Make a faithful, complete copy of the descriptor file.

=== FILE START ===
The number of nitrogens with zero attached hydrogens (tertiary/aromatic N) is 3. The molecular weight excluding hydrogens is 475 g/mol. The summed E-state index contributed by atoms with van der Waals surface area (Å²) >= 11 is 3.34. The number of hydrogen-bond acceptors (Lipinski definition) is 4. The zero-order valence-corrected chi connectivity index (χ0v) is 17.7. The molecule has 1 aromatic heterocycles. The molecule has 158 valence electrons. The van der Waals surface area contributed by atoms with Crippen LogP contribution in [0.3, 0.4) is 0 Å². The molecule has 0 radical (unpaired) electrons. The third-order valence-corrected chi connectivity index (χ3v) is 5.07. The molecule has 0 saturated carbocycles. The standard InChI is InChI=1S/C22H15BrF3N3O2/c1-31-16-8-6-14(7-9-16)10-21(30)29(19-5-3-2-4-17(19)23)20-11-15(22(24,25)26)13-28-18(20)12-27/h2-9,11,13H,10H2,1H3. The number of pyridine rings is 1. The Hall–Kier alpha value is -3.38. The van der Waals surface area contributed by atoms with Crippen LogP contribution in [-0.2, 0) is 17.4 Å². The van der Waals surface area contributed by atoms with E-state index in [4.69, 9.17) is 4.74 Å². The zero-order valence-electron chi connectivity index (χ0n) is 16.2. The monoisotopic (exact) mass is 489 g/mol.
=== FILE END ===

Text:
The number of nitrogens with zero attached hydrogens (tertiary/aromatic N) is 3. The molecular weight excluding hydrogens is 475 g/mol. The summed E-state index contributed by atoms with van der Waals surface area (Å²) >= 11 is 3.34. The number of hydrogen-bond acceptors (Lipinski definition) is 4. The zero-order valence-corrected chi connectivity index (χ0v) is 17.7. The molecule has 1 aromatic heterocycles. The molecule has 158 valence electrons. The van der Waals surface area contributed by atoms with Crippen LogP contribution in [0.3, 0.4) is 0 Å². The molecule has 0 radical (unpaired) electrons. The third-order valence-corrected chi connectivity index (χ3v) is 5.07. The molecule has 0 saturated carbocycles. The standard InChI is InChI=1S/C22H15BrF3N3O2/c1-31-16-8-6-14(7-9-16)10-21(30)29(19-5-3-2-4-17(19)23)20-11-15(22(24,25)26)13-28-18(20)12-27/h2-9,11,13H,10H2,1H3. The number of pyridine rings is 1. The Hall–Kier alpha value is -3.38. The van der Waals surface area contributed by atoms with Crippen LogP contribution in [-0.2, 0) is 17.4 Å². The van der Waals surface area contributed by atoms with E-state index in [4.69, 9.17) is 4.74 Å². The zero-order valence-electron chi connectivity index (χ0n) is 16.2. The monoisotopic (exact) mass is 489 g/mol.